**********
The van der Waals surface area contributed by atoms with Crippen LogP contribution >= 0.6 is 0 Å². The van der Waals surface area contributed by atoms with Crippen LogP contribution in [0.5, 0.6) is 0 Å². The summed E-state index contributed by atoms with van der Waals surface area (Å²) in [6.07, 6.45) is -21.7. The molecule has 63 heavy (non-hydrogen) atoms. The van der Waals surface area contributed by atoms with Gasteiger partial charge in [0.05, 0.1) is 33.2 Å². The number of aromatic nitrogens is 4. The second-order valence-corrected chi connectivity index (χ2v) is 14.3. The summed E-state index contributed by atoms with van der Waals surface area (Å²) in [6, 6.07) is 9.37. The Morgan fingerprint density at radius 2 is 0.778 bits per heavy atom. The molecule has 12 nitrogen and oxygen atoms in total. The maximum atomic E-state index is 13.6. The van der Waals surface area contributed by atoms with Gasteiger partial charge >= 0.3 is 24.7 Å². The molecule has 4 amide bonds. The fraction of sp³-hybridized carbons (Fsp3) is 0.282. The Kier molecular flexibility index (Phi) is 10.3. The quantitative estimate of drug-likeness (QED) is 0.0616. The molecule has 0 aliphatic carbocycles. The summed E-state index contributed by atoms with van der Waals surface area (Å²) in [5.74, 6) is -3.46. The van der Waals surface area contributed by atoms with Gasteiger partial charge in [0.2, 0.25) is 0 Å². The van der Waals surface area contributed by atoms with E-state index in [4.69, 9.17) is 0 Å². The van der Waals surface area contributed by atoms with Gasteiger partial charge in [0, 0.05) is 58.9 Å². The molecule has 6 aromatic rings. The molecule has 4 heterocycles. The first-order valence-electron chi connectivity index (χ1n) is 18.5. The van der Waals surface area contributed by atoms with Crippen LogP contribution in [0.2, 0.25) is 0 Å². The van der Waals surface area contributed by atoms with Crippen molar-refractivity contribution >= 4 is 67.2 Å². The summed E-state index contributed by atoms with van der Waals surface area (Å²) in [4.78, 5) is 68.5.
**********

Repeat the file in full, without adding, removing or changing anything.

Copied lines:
The van der Waals surface area contributed by atoms with Crippen LogP contribution >= 0.6 is 0 Å². The van der Waals surface area contributed by atoms with Crippen LogP contribution in [0.5, 0.6) is 0 Å². The summed E-state index contributed by atoms with van der Waals surface area (Å²) in [6.07, 6.45) is -21.7. The molecule has 63 heavy (non-hydrogen) atoms. The van der Waals surface area contributed by atoms with Gasteiger partial charge in [0.05, 0.1) is 33.2 Å². The number of aromatic nitrogens is 4. The second-order valence-corrected chi connectivity index (χ2v) is 14.3. The summed E-state index contributed by atoms with van der Waals surface area (Å²) in [6, 6.07) is 9.37. The Morgan fingerprint density at radius 2 is 0.778 bits per heavy atom. The molecule has 12 nitrogen and oxygen atoms in total. The maximum atomic E-state index is 13.6. The van der Waals surface area contributed by atoms with Gasteiger partial charge >= 0.3 is 24.7 Å². The molecule has 4 amide bonds. The fraction of sp³-hybridized carbons (Fsp3) is 0.282. The Kier molecular flexibility index (Phi) is 10.3. The quantitative estimate of drug-likeness (QED) is 0.0616. The molecule has 0 aliphatic carbocycles. The summed E-state index contributed by atoms with van der Waals surface area (Å²) in [5.74, 6) is -3.46. The van der Waals surface area contributed by atoms with Gasteiger partial charge in [0.2, 0.25) is 0 Å². The van der Waals surface area contributed by atoms with E-state index in [4.69, 9.17) is 0 Å². The van der Waals surface area contributed by atoms with Gasteiger partial charge in [0, 0.05) is 58.9 Å². The molecule has 6 aromatic rings. The molecule has 4 heterocycles. The first-order valence-electron chi connectivity index (χ1n) is 18.5. The van der Waals surface area contributed by atoms with Crippen LogP contribution in [0.2, 0.25) is 0 Å². The van der Waals surface area contributed by atoms with Crippen molar-refractivity contribution >= 4 is 67.2 Å². The summed E-state index contributed by atoms with van der Waals surface area (Å²) in [4.78, 5) is 68.5.